The European Union has seen a downturn in economic security and the a drop in the value of the Euro. The recently proposed stimulus packages will work to jump-start the European economy back into a healthy state. This will take time, but using the US economic stimulus package as a barometer of the success of such actions, the European stimulus package will help.
In times of economic depression, governments should provide stimulus into the economy in order to create more jobs, boost consumer confidence and ensure that money continues to move throughout the economy. Therefore stimulus policies will help to boost Europe's economy which has been held back through multiple countries decision to play with austerity economics during their time in office.
A stimuli package is the last thing the EU needs. They have tried austerity measures now they are trying a stimulus. That is the exact oppposite of austerity measures. The bottom line is that there are some serious problems in certain economies in the EU. The economies of Spain, Greece and several others need to be fixed.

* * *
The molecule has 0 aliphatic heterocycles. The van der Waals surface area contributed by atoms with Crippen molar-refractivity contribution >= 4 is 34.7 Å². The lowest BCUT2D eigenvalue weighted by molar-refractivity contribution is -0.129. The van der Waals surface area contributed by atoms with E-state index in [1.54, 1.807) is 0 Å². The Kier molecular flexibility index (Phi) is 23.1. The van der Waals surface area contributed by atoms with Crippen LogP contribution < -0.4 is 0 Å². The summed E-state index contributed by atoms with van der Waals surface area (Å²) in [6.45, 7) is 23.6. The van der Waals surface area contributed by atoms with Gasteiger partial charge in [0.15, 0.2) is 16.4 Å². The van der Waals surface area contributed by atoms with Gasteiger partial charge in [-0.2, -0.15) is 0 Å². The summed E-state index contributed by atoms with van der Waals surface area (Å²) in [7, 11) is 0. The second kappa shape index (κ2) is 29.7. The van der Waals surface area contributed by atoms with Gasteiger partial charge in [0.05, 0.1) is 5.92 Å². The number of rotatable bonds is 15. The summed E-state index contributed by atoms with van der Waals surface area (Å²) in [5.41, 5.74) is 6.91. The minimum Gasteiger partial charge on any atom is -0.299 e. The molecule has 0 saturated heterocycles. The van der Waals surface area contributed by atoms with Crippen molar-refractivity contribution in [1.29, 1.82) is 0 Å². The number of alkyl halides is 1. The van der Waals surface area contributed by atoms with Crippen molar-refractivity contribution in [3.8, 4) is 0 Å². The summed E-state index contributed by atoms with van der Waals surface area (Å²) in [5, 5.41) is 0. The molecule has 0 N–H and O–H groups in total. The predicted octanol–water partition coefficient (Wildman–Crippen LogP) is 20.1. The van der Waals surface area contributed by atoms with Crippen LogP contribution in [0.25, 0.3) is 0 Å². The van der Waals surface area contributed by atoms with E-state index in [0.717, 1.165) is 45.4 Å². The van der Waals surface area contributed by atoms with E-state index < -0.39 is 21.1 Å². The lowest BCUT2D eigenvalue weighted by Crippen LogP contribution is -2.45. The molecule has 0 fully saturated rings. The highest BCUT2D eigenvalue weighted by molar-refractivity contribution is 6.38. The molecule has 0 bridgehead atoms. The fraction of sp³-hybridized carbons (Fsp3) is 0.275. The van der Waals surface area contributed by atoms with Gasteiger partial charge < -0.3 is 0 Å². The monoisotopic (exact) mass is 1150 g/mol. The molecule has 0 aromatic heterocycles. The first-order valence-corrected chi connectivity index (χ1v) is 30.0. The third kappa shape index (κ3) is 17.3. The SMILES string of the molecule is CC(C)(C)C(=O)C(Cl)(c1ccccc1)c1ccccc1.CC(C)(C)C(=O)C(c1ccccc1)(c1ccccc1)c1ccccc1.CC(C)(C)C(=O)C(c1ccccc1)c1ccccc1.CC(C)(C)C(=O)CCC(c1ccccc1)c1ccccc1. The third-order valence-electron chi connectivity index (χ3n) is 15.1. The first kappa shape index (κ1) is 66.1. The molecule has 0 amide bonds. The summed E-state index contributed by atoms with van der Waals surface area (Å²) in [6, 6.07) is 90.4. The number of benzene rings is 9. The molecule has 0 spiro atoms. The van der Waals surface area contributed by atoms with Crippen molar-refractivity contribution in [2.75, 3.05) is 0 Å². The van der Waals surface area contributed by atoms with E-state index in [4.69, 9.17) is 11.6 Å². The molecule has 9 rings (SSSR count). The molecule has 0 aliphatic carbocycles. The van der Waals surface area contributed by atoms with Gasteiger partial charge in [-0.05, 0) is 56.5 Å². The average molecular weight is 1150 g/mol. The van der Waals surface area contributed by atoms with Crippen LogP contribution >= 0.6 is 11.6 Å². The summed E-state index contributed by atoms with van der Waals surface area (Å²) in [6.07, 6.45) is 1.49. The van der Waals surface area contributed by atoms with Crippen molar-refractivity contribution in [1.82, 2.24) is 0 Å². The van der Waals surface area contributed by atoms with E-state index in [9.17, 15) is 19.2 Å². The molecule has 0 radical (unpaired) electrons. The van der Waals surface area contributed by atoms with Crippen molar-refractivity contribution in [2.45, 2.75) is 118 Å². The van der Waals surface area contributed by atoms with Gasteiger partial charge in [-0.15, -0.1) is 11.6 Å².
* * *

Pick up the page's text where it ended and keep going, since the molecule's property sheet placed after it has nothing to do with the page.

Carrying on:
Stimulus will not cure Europe's economic woes. The woes are caused by not enough young people in the workforce and too much government spending. Europe must find ways to cut spending and encourage more people to have children. Without an expanding workforce, spending must be drastically cut to balance out debits and credits.
QE, or whatever else it's called, is no more than a short-term pain relief delaying the inevitable. Almost every country in Europe is living beyond its means - i.e. its governments are spending more than they are collecting in revenues - and true recovery will not happen until this situation is reversed. QE may have the effect of debasing the currency, which may increase inflation, which would reduce the size of any debts in real terms, but this will ultimately push up the cost of any future borrowing. However, we are living in a strange world economically - QE is the game everyone wants to play, so all fiat currencies are being debased, and it's not quite clear who the losers will be (ultimately there will be some - anyone with savings, any non-EU country holding EU debt, and any country holding US or UK debt - they've both been playing the QE game for some time already)